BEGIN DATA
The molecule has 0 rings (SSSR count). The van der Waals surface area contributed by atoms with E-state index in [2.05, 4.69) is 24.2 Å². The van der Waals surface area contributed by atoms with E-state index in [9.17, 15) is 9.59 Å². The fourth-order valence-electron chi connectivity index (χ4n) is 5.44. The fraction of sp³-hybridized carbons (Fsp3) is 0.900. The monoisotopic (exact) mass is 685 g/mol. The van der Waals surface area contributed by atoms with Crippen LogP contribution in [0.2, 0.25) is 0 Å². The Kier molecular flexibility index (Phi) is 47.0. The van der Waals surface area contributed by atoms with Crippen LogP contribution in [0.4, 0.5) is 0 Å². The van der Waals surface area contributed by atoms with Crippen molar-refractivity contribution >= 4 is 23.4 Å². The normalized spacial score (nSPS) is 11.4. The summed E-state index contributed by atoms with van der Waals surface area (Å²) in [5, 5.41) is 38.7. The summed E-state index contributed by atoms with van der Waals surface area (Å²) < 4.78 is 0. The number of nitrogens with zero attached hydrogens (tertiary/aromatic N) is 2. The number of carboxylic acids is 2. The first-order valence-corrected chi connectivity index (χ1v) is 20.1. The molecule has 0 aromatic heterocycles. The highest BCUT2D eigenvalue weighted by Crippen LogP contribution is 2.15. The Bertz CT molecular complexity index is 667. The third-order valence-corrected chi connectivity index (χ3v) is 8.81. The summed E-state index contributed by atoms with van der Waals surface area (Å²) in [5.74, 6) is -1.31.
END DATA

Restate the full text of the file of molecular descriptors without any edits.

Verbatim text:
The molecule has 0 rings (SSSR count). The van der Waals surface area contributed by atoms with E-state index in [2.05, 4.69) is 24.2 Å². The van der Waals surface area contributed by atoms with E-state index in [9.17, 15) is 9.59 Å². The fourth-order valence-electron chi connectivity index (χ4n) is 5.44. The fraction of sp³-hybridized carbons (Fsp3) is 0.900. The monoisotopic (exact) mass is 685 g/mol. The van der Waals surface area contributed by atoms with Crippen LogP contribution in [0.2, 0.25) is 0 Å². The Kier molecular flexibility index (Phi) is 47.0. The van der Waals surface area contributed by atoms with Crippen LogP contribution in [0.4, 0.5) is 0 Å². The van der Waals surface area contributed by atoms with Crippen molar-refractivity contribution >= 4 is 23.4 Å². The normalized spacial score (nSPS) is 11.4. The summed E-state index contributed by atoms with van der Waals surface area (Å²) in [5, 5.41) is 38.7. The summed E-state index contributed by atoms with van der Waals surface area (Å²) < 4.78 is 0. The number of nitrogens with zero attached hydrogens (tertiary/aromatic N) is 2. The number of carboxylic acids is 2. The first-order valence-corrected chi connectivity index (χ1v) is 20.1. The molecule has 0 aromatic heterocycles. The highest BCUT2D eigenvalue weighted by Crippen LogP contribution is 2.15. The Bertz CT molecular complexity index is 667. The third-order valence-corrected chi connectivity index (χ3v) is 8.81. The summed E-state index contributed by atoms with van der Waals surface area (Å²) in [5.74, 6) is -1.31.